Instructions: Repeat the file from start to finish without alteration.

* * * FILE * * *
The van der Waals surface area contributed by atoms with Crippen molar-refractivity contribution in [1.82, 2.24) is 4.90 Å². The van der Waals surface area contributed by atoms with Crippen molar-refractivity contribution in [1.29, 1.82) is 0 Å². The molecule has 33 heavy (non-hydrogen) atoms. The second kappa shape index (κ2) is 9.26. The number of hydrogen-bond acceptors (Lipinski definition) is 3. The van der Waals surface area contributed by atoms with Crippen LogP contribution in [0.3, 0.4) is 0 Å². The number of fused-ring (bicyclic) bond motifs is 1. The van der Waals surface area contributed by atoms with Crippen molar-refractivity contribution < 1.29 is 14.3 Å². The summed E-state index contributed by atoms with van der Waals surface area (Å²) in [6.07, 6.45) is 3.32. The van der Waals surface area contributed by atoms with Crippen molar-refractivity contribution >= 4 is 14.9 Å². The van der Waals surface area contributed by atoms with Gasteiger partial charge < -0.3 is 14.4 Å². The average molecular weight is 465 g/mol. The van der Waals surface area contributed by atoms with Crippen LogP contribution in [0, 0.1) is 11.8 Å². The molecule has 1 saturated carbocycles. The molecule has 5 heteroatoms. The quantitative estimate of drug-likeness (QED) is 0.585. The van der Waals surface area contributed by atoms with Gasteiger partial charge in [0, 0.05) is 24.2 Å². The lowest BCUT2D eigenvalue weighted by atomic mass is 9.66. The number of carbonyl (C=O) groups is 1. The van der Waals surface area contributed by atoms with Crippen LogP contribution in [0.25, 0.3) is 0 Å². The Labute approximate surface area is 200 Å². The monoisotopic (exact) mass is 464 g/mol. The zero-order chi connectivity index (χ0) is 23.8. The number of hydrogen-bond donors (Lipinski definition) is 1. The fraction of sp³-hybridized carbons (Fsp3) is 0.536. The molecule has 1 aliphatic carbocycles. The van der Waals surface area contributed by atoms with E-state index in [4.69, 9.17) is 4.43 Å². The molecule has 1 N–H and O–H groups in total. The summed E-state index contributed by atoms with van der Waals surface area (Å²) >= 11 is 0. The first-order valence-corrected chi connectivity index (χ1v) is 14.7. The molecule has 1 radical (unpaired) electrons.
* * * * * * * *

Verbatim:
The van der Waals surface area contributed by atoms with Crippen molar-refractivity contribution in [1.82, 2.24) is 4.90 Å². The van der Waals surface area contributed by atoms with Crippen molar-refractivity contribution in [1.29, 1.82) is 0 Å². The molecule has 33 heavy (non-hydrogen) atoms. The second kappa shape index (κ2) is 9.26. The number of hydrogen-bond acceptors (Lipinski definition) is 3. The van der Waals surface area contributed by atoms with Crippen LogP contribution in [0.3, 0.4) is 0 Å². The number of fused-ring (bicyclic) bond motifs is 1. The van der Waals surface area contributed by atoms with Crippen molar-refractivity contribution < 1.29 is 14.3 Å². The summed E-state index contributed by atoms with van der Waals surface area (Å²) in [6.07, 6.45) is 3.32. The van der Waals surface area contributed by atoms with Crippen molar-refractivity contribution >= 4 is 14.9 Å². The van der Waals surface area contributed by atoms with Gasteiger partial charge < -0.3 is 14.4 Å². The average molecular weight is 465 g/mol. The van der Waals surface area contributed by atoms with Crippen LogP contribution in [0, 0.1) is 11.8 Å². The molecule has 1 saturated carbocycles. The molecule has 5 heteroatoms. The quantitative estimate of drug-likeness (QED) is 0.585. The van der Waals surface area contributed by atoms with Gasteiger partial charge in [0, 0.05) is 24.2 Å². The lowest BCUT2D eigenvalue weighted by atomic mass is 9.66. The number of carbonyl (C=O) groups is 1. The van der Waals surface area contributed by atoms with Crippen LogP contribution in [0.25, 0.3) is 0 Å². The Labute approximate surface area is 200 Å². The monoisotopic (exact) mass is 464 g/mol. The zero-order chi connectivity index (χ0) is 23.8. The number of hydrogen-bond donors (Lipinski definition) is 1. The fraction of sp³-hybridized carbons (Fsp3) is 0.536. The molecule has 1 aliphatic carbocycles. The van der Waals surface area contributed by atoms with E-state index in [4.69, 9.17) is 4.43 Å². The molecule has 1 N–H and O–H groups in total. The summed E-state index contributed by atoms with van der Waals surface area (Å²) >= 11 is 0. The first-order valence-corrected chi connectivity index (χ1v) is 14.7. The molecule has 1 radical (unpaired) electrons.